This post was originally going to be written as a "what to expect" sort of pre-analysis to how our domestic Spanish-language news media might react to news of a potential Donald Trump shift on immigration. Of course, that pretty much went out the window once Jorge Ramos logged on to Twitter today.
The dust has settled, the ink has dried, and a bankruptcy judge has approved Univision's purchase of Gawker Media for $135 million at auction. How does Gawker fit into Univision's media strategies, and what follows this blockbuster move? Let's take a look.
NBC Chairman Bob Greenblatt slammed presidential candidate Donald Trump, calling him "toxic" and "demented," after his network spend more than a decade building his image. In a Facebook post he later deleted, Greenblatt lamented the “sad state of affairs” created by “pompous businessman turned reality TV star” Donald Trump.
The establishment media is back on its heels in the wake of some of the more explosive revelations within the hacked DNC e-mails recently released by Wikileaks. One of those e-mails, however, cut a little too close to the bone for Univision News.
One of NewsBusters’ most prominent readers, Rush Limbaugh, gave us a shout-out Monday during his radio program as he reflected on his success and longevity (next Monday, The Rush Limbaugh Show marks its 28th anniversary in national syndication). Limbaugh discussed a Sunday NB post which centered on a Washington Monthly blogger’s allegations that he has left a “sick stain” and a “loathsome legacy,” and that he has “removed all traces of logic, reason, decency, civility and compassion from the party of Abraham Lincoln.” In citing our post, Rush called NewsBusters “one of our favorite websites…part of the show prep” before commenting on the origins of his show as well as on blogger D. R. Tucker’s invective.
It’s not a compliment when New York Times TV writer James Poniewozik summarizes Ailesgate with the tweet “On Roger Ailes, the J. Edgar Hoover of TV news.” When every other broadcast and cable TV network leans to the Left, somehow it’s Fox News that represents unaccountable and overweening political power?
Apparently, having almost every other news outlet tilt toward the liberals means they’re somehow more democratic and accountable as they all echo each other like an enormous blob of public relations. No, it’s Fox that manipulates the "lizard brains" of a dangerously stupid group of conservative white people. That’s the echo of this thesis:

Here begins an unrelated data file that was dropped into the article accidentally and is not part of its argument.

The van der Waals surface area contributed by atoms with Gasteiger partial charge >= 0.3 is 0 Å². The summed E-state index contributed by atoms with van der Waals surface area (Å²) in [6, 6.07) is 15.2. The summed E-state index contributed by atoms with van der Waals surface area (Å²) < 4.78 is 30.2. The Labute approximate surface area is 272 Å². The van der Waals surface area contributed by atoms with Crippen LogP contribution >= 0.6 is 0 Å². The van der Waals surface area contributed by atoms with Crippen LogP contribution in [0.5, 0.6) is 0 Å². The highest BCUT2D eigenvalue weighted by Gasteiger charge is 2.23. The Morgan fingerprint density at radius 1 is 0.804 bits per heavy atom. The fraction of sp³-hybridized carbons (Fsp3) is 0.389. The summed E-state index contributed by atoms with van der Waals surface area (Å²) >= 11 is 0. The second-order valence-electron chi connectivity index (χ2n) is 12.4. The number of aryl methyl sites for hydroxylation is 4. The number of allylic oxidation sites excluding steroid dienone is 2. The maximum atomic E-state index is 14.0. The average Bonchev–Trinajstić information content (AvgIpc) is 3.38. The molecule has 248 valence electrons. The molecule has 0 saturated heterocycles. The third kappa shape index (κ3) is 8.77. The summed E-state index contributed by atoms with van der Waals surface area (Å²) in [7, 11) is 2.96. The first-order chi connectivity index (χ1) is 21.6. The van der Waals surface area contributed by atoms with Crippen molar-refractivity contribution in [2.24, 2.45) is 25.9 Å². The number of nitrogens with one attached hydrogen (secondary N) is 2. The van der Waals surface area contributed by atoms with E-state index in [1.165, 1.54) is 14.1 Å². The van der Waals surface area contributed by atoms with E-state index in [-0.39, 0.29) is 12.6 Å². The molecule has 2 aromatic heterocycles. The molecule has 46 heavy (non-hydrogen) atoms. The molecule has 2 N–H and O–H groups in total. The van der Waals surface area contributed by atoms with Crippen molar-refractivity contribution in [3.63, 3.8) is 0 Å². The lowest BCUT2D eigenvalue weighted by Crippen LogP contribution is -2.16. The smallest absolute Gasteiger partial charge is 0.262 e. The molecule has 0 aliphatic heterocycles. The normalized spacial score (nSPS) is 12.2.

A few days ago, Vanity Fair reported that Donald Trump is “considering creating his own media business, built on the audience that has supported him thus far in his bid to become the next president of the United States.” Jonathan Chait thinks such a venture “makes sense” since there’d be a “numerically large” ready-made audience for its fare. “Perhaps [Trump] grasps a truth the official Republican Party has refused to acknowledge: The conservative base is a subculture,” wrote Chait in a Thursday post. “It is a numerically large subculture, but a subculture nonetheless. It rejects the moral values of the larger society and wallows within its own imaginary world."
No les cae el 20.
Four things to watch for.
Syndicated conservative columnist and Fox News contributor Charles Krauthammer took Donald Trump to task during Monday’s Special Report panel for his long-winded complaints about the delegate selection process with Krauthammer noting that if Trump can’t handle the selection of convention delegates in Colorado, then he might not be able to take on the Chinese.
Univision's María Elena Salinas gives us some more bellicose rhetoric and CNN rehashes an old narrative.
Columbia Journalism professor Dale Maharidge has produced a lengthy lament about the state of print and newsroom journalism, and how hard it's been on those forced out of their jobs. It's present online at The Nation, one of the far-left's flagships, and at BillMoyers.com, the web site of the former Johnson administration press secretary. The delusional Moyers believes that "We have an ideological press that's interested in the election of Republicans."
The title of Maharidge's mournful missive at Moyers' site asks a question: "What Happens to Journalists When No One Wants to Print Their Words Anymore?" The answer, Mr. Maharidge, is that when all of you had the chance, you failed to be reporters, and did so in the name of agenda-driven "journalism." You failed to give the public the basic information it had every right to expect, and in the process frequently demonstrated contempt for your audience. As a result, the public has largely tuned newspapers out, and they're not coming back.